The Pod House, Melbourne
Designed by Nic Owen Architects
Photos by Christine Francis
Ultra-Stylish Pod that Radiates Appeal
The renovations to this residence in Fitzroy North are a perfect example of how architectural glass can transform an area into a sophisticated and spacious family living area that is ultra-stylish, warm and inviting.
Melbourne architects Nic Owen has designed a spectacular pod that has been built on the south side of the property to enable as much sunlight as possible to enter the property’s living space via floor-to-ceiling, architectural glass.
An open, welcoming area created for functional family living, relaxing, eating, and entertaining.
The architect has allowed for maximum use of glass in the pod extension to open up the property as much as possible while offering ultra-modern clean lines.
The extension has allowed for a new fourth bedroom that opens out onto the timber deck.
French doors from the fourth bedroom create a wonderful feeling of fluidity as the new deck is now a natural extension of the rear of the property.
Seamless Outdoor Living
The effect is one of bringing the outside in, and that includes the backyard.
Tempered, shatter-resistant glass has the effect of making the new timber deck almost an annex to the home.
There is ample space for entertaining or relaxing outdoors with easy access to the kitchen area.
The roof extends out from the wall to provide shade from the summer sun but allows lower, winter sunlight to enter.
This lower roof also respects the neighbour’s right to light and allows for setback codes.
The timber deck is neatly framed by a lawn, with ample space for a trampoline. It includes a car parking space and allows plenty of room for the family to use the backyard.
As the light fades, the home is cosy and inviting, and beautiful shadows and reflections are created by the glass.
The family can open up the glass doors to allow fresh air to flood in and for direct access to the backyard.
Spacious Family Dining
A family dining area has been created for the family to come together and relax, eat and socialise, looking out over the new timber deck and backyard.
The kitchen is within easy reach of the dining area for ease of serving, and high-gloss units and wooden furniture add style and elegance.
The change in ceiling height defines the kitchen area, and the pendant light beautifully frames the breakfast bar. There is ample space to move about, even when the family is entertaining guests.
The kitchen is compact yet fully equipped with a fresh, modern, minimalist design. Solid glass splashbacks provide a neat, protective finish to the cooking area.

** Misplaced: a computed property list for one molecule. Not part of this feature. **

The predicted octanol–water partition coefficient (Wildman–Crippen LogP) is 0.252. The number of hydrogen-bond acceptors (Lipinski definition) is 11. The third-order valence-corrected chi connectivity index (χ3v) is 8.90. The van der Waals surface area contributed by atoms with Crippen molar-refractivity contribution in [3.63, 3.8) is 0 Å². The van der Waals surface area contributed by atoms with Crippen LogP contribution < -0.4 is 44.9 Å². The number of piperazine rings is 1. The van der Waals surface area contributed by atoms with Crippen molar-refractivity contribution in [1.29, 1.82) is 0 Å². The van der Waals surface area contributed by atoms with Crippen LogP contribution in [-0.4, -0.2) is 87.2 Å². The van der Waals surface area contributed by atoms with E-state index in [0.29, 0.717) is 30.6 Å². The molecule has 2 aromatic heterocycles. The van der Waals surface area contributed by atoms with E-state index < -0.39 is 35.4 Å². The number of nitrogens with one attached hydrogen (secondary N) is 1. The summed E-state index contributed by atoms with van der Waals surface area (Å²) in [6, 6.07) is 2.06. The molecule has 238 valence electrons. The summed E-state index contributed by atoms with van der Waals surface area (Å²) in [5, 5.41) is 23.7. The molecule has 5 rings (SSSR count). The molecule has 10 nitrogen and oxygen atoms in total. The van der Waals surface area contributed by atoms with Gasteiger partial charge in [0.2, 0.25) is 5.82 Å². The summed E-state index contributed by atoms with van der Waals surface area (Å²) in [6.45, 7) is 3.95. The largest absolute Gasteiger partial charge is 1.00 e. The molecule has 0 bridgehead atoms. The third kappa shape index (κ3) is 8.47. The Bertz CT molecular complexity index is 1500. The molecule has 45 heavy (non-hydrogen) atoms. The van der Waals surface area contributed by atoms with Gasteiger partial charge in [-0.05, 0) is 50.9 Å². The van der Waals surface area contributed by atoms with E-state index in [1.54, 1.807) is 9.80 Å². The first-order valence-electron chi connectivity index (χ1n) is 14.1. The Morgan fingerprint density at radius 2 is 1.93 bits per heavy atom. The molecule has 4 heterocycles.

Blending Old With New
The architect was tasked with blending modern with period for this Victorian property.
The new separate pod structure has been connected to the original weatherboard house via an innovative glass passageway, offering views to the existing structure with gardens on either side.
The remaining Victorian house has been fully renovated and updated. As this picture shows, the original period features have been retained and the end result is perfectly seamless.
Bathrooms that Maximise Natural Light
Opposite the new fourth bedroom, a stunning, spacious family bathroom has a separate bath and shower, and conveniently, can be accessed from the outside of the house.
Large mirrors enhance space and light, creating an atmosphere of clarity and translucency, and the open layout allows air to circulate freely.
The renovations have allowed for an ensuite bathroom. Natural sunlight floods in via the shatter-resistant, custom glass window integrated into the ceiling.
A commitment was made to include an extensive use of natural finishes, recycled materials, and low-maintenance finishes throughout the property.
The pod house addresses the dilemma of joining old with new, period with contemporary, wood with glass, and shadow with light.
A modern extension has been created, which is at the same time modest and extremely practical.
As a result of designing and building the pod, the total footprint of the house is about the same as the original, but the overall experience of space and light has been greatly improved.
“We achieved a sensible yet aspiring result which feels much larger than it actually is,” said Nic Owen.